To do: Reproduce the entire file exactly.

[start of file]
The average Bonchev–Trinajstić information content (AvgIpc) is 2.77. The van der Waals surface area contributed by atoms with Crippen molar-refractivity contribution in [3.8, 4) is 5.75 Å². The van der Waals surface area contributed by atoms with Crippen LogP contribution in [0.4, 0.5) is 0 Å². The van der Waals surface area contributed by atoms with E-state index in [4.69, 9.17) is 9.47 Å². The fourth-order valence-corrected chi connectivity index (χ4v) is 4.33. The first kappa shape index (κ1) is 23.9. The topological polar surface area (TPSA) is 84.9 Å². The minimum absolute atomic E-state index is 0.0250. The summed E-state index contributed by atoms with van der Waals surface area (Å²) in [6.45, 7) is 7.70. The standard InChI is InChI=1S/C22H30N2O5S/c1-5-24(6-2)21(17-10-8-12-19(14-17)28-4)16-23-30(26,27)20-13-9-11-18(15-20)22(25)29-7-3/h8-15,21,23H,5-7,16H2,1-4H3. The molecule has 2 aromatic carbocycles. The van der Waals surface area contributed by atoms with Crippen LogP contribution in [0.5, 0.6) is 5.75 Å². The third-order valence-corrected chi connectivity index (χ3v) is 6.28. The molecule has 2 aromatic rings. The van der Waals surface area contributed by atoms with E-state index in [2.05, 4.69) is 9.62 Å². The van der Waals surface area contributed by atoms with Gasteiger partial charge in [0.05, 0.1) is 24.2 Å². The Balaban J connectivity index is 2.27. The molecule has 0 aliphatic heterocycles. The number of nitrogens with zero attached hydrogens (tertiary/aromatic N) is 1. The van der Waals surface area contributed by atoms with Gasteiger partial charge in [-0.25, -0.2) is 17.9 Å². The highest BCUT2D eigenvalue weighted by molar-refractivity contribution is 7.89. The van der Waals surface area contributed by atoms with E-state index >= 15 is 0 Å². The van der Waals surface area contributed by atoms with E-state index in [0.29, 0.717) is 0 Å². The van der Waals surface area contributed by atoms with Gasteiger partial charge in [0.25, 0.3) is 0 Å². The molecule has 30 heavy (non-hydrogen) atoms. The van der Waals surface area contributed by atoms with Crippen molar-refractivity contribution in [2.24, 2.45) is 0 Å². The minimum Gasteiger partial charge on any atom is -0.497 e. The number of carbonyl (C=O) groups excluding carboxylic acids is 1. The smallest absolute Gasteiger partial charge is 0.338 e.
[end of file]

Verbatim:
The average Bonchev–Trinajstić information content (AvgIpc) is 2.77. The van der Waals surface area contributed by atoms with Crippen molar-refractivity contribution in [3.8, 4) is 5.75 Å². The van der Waals surface area contributed by atoms with Crippen LogP contribution in [0.4, 0.5) is 0 Å². The van der Waals surface area contributed by atoms with E-state index in [4.69, 9.17) is 9.47 Å². The fourth-order valence-corrected chi connectivity index (χ4v) is 4.33. The first kappa shape index (κ1) is 23.9. The topological polar surface area (TPSA) is 84.9 Å². The minimum absolute atomic E-state index is 0.0250. The summed E-state index contributed by atoms with van der Waals surface area (Å²) in [6.45, 7) is 7.70. The standard InChI is InChI=1S/C22H30N2O5S/c1-5-24(6-2)21(17-10-8-12-19(14-17)28-4)16-23-30(26,27)20-13-9-11-18(15-20)22(25)29-7-3/h8-15,21,23H,5-7,16H2,1-4H3. The molecule has 2 aromatic carbocycles. The van der Waals surface area contributed by atoms with Crippen LogP contribution in [0.5, 0.6) is 5.75 Å². The third-order valence-corrected chi connectivity index (χ3v) is 6.28. The molecule has 2 aromatic rings. The van der Waals surface area contributed by atoms with E-state index in [2.05, 4.69) is 9.62 Å². The van der Waals surface area contributed by atoms with Gasteiger partial charge in [0.05, 0.1) is 24.2 Å². The Balaban J connectivity index is 2.27. The molecule has 0 aliphatic heterocycles. The number of nitrogens with zero attached hydrogens (tertiary/aromatic N) is 1. The van der Waals surface area contributed by atoms with Gasteiger partial charge in [-0.25, -0.2) is 17.9 Å². The highest BCUT2D eigenvalue weighted by molar-refractivity contribution is 7.89. The van der Waals surface area contributed by atoms with E-state index >= 15 is 0 Å². The van der Waals surface area contributed by atoms with E-state index in [0.29, 0.717) is 0 Å². The van der Waals surface area contributed by atoms with Gasteiger partial charge in [0.25, 0.3) is 0 Å². The molecule has 30 heavy (non-hydrogen) atoms. The van der Waals surface area contributed by atoms with Crippen molar-refractivity contribution in [2.24, 2.45) is 0 Å². The minimum Gasteiger partial charge on any atom is -0.497 e. The number of carbonyl (C=O) groups excluding carboxylic acids is 1. The smallest absolute Gasteiger partial charge is 0.338 e.